Gourmet cooking is rooted in simple techniques, so knowing the temperature for perfectly grilled chicken can be the key to serving an amazing entrée. Perfect for the warm weather (or any weather, for those determined enough), a barbecued chicken dinner done right will be a big hit.
Temperatures by Chicken Piece
Chicken is resilient and a wide range of grilling temperatures can be used. However, for the best results, chicken should be cooked in a two zone grill setup: one side of the grill should be on medium-high heat and another at just medium. On a gas grill, aim for a temperature of 350 to 450 degrees (depending on the cut). On a charcoal grill, only pour the preheated briquettes on the half of the grill.
Chicken should always be cooked to 165 degrees Fahrenheit (73 degrees Celsius) in order to be safe. This includes chicken breasts, thighs, drumsticks, and wings as well as whole or quartered chickens.
- Breasts: Cook chicken breasts at 375 to 450 degrees for just a few minutes on each side using the hot side of the grill, browning the surface. Move it over to the lower heat section if it still needs to be brought up to a safe internal temperature. Breast meat has very little fat in it and can dry out quickly, so don't dawdle.
- Bone-in leg pieces: Sear these over the hot side of the grill, rotating every 1 to 2 minutes. Move them to the warm side of the grill and cover, keeping the temperature at 350 degrees until a safe internal temperature is reached.
- Wings: Grill wings over medium-high heat (direct heat on a charcoal grill) with the lid closed, turning the wings every few minutes. Keep the grill around 350 degrees and cook the wings until they reach a safe internal temperature.
- Whole chicken: Place the chicken over low-medium heat on a gas grill and over indirect heat on a charcoal grill, keeping the grill temperature between 350 and 400 degrees. Cooking a whole chicken will take at least an hour, possibly one and a half hours, until it reaches the right internal temperature for safety.
Check Internal Temperature for Safety
As with all meats, it is important to cook chicken to a temperature high enough to kill any unsafe bacteria. Regardless of the grilling or barbecuing technique used, the best way to ensure food safety in poultry is to use a meat thermometer.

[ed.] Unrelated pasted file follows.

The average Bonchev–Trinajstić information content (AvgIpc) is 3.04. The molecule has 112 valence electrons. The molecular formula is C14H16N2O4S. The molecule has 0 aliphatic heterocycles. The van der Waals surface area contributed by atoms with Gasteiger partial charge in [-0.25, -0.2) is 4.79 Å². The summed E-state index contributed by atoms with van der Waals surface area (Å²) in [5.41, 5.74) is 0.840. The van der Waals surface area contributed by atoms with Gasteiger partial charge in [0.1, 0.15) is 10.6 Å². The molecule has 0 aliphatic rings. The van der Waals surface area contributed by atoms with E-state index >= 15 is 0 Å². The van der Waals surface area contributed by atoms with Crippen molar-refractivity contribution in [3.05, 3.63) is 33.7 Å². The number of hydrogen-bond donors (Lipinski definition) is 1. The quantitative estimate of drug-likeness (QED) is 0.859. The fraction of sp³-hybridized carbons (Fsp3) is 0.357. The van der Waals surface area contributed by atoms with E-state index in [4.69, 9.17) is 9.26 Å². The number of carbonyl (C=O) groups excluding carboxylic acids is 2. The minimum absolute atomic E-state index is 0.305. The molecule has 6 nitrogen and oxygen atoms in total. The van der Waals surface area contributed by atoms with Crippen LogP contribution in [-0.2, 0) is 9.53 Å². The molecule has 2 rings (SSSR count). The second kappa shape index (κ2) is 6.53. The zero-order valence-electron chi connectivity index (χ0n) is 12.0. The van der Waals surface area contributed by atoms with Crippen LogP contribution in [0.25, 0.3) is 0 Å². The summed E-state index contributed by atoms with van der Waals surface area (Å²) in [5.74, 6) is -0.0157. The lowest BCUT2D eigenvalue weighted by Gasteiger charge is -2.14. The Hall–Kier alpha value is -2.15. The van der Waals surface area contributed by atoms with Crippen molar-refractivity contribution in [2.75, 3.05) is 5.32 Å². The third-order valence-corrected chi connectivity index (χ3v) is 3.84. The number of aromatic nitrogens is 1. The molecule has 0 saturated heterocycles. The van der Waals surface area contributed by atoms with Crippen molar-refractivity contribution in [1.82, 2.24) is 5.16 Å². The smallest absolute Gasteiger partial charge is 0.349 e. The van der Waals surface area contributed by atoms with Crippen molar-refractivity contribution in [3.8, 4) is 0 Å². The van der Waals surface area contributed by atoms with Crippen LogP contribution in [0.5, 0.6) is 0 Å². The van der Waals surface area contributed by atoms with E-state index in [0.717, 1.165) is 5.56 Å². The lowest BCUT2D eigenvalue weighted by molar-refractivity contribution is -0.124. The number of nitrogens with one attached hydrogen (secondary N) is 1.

Once the inside of the chicken reaches 165 degrees, as indicated on the digital meat thermometer, it is done and it should be removed from the grill. If the chicken is boneless, make sure to place the temperature probe at the center of the thickest part of the cut of chicken. If the chicken is on the bone, probe at the thickest part, stopping at the bone without letting the thermometer probe touch the bone itself while taking a reading.
While a digital thermometer is the best and the most fool-proof way to determine the poultry's internal temperature, if no thermometer is available, ensure the juices from a cut piece of the chicken run clear, not red or pink.
Finishing the Chicken
If you're adding barbecue sauce to the chicken, wait until the last 2 to 3 minutes of cooking; barbecue sauces are generally high in sugar and are at risk of burning or sticking to the grill grates. To avoid a mess, save it for the end.
Once the chicken is up to temperature, allow it to rest for a few minutes before cutting it. This will allow the juices inside the chicken to redistribute so that the final product is moist and juicy. During this period, the chicken will continue to cook, so consider removing it from the grill a few minutes before it reaches 165, set it on a plate, and cover it in foil to help retain its heat. However, when doing this, be sure to leave the thermometer in place to ensure it gets to that temperature before serving. Avoid cooking it to a much higher temperature as the chicken will become dry and tough.
Start With the Basics
Chicken is a versatile and delicious protein source that's naturally lean and flavorful. It lends itself well to all kinds of preparation and is especially delicious when grilled. When it comes to cooking well, it's important to start with the basics and learn the right way to grill poultry properly; from there, the gourmet sky is the limit!